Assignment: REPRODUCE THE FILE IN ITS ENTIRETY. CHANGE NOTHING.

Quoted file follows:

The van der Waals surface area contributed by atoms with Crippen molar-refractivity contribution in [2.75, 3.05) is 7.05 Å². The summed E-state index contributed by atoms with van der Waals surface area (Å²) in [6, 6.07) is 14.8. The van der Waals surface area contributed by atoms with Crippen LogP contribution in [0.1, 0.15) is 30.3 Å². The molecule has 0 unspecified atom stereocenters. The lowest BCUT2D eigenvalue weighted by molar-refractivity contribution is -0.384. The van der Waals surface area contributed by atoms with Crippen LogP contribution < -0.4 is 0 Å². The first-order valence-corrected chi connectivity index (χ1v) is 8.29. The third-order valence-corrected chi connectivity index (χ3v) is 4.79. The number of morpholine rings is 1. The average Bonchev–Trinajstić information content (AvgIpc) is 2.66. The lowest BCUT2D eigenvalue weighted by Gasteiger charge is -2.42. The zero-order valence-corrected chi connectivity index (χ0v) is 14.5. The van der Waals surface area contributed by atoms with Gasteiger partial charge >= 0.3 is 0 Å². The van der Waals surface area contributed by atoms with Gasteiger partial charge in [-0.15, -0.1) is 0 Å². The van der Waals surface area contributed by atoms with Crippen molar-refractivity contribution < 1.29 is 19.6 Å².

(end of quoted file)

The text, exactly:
The van der Waals surface area contributed by atoms with Crippen molar-refractivity contribution in [2.75, 3.05) is 7.05 Å². The summed E-state index contributed by atoms with van der Waals surface area (Å²) in [6, 6.07) is 14.8. The van der Waals surface area contributed by atoms with Crippen LogP contribution in [0.1, 0.15) is 30.3 Å². The molecule has 0 unspecified atom stereocenters. The lowest BCUT2D eigenvalue weighted by molar-refractivity contribution is -0.384. The van der Waals surface area contributed by atoms with Crippen LogP contribution < -0.4 is 0 Å². The first-order valence-corrected chi connectivity index (χ1v) is 8.29. The third-order valence-corrected chi connectivity index (χ3v) is 4.79. The number of morpholine rings is 1. The average Bonchev–Trinajstić information content (AvgIpc) is 2.66. The lowest BCUT2D eigenvalue weighted by Gasteiger charge is -2.42. The zero-order valence-corrected chi connectivity index (χ0v) is 14.5. The van der Waals surface area contributed by atoms with Gasteiger partial charge >= 0.3 is 0 Å². The van der Waals surface area contributed by atoms with Gasteiger partial charge in [-0.15, -0.1) is 0 Å². The van der Waals surface area contributed by atoms with Crippen molar-refractivity contribution < 1.29 is 19.6 Å².